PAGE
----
|An altar in Holy Trinity, Loddon|
In Baroness Emma Orczy's novel The Elusive Pimpernel, Chauvelin, the former French Ambassador to England, tricks Sir Percy Blakeney and his wife Marguerite into traveling to Boulogne, a small coastal town in northern France. When Chauvelin captures Marguerite, he forces Sir Percy to write a letter explaining that all his brave exploits in rescuing the French aristocracy from the guillotine were really only done for money. Yet, when Chauvelin writes to his superiors in Paris, telling them of his triumph, Robespierre and his fellow reformers grow annoyed with Chauvelin. They wonder if he has fully embraced their Republican ideals, as he has dated his letter as (I believe, September), instead of Fructidor, a month in the newly imposed French Republican Calendar.
In order to celebrate his triumph, Chauvelin then organizes a celebration in Boulogne. As a condition of Sir Percy finishing the letter on this day, Chauvelin agrees to ring the church bells as part of an evening service. So while the townspeople rejoice with forced gaiety, and herald an actress attired as the newly created French goddess of Reason, Sir Percy manages another stunning escape. In the process, he takes with him the incriminating letter and his wife Marguerite. He leaves Chauvelin tied up in the prison, where the former ambassador hears the old church bells ring.
|A painted wooden screen in Holy Trinity|
Like any Church of England, Holy Trinity Church in Loddon is steeped in centuries of history. Yet the townspeople only worship there from May to November. For the rest of the year, they worship in St. John's Methodist Church.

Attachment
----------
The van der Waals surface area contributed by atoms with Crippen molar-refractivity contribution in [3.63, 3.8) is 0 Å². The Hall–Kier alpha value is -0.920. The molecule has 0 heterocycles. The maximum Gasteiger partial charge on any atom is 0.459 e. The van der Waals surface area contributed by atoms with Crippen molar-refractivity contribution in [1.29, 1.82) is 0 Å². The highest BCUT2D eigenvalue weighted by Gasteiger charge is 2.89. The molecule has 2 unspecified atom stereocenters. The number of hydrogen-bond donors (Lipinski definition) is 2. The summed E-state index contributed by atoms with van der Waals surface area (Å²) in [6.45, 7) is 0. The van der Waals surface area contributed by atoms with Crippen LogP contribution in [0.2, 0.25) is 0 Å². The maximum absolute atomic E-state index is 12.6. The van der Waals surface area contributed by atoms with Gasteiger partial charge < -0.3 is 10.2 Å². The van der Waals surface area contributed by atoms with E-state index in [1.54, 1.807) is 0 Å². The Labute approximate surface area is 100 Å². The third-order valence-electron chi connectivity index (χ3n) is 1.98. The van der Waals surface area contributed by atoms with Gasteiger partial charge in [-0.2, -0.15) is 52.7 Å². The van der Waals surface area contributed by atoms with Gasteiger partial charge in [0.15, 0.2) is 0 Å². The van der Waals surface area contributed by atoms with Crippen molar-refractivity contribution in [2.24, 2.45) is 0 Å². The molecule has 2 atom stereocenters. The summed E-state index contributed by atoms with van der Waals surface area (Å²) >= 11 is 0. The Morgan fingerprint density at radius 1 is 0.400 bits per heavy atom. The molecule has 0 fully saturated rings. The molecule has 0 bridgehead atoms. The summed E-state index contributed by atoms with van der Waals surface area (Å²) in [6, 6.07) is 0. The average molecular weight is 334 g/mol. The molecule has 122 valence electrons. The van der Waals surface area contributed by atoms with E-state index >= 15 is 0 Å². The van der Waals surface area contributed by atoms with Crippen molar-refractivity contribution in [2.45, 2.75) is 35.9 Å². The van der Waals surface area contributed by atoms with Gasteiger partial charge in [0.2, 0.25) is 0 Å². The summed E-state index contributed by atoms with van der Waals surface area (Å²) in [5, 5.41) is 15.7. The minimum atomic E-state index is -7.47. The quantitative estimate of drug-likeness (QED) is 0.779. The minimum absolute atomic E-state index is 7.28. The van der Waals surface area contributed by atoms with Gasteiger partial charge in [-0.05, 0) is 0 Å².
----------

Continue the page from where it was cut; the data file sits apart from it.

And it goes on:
After visiting Holy Trinity Church (and enjoying their fine book sale), my wife and I visited St. John's in Loddon. Unlike many Methodist churches we have visited in the United States, which could easily rival an ornate Lutheran or Episcopal church, the sanctuary of St. John in Loddon was barren. No ornamentation, no carvings, no burial or memorial markers. Just a hall with a modern interior of bare walls, windows, and a platform.
Most Protestants in the United States are used to worshipping in such sparse surroundings. But I was intrigued why a Church of English congregation would trade a sanctuary so rich in history and beautiful for one so barren for six months of the year. I asked a man working in the St. John Methodist church office why the two churches had decided to share everything, from their worship service location to (presumably) the style of the services themselves. He explained that, as it was a small town, they had merged the congregations for two reasons: 1) to enhance the worship experience by increasing the size of the congregation, and 2) so the Holy Trinity members could save money. Apparently, it much more to heat the immense stone Holy Trinity building in the winter than it did the smaller, better insulated St. John.
The Methodists broke away from the Church of England in earlier centuries for profound religious reasons. When worshippers have a choice of congregations, they usually chose the one which best conforms to their religious beliefs. Yet the people of Loddon have chosen to say, "Our beliefs don't matter so much as the fact that we worship and fellowship together."
A community where the people's faith unites them, rather than divides them? Imagine that.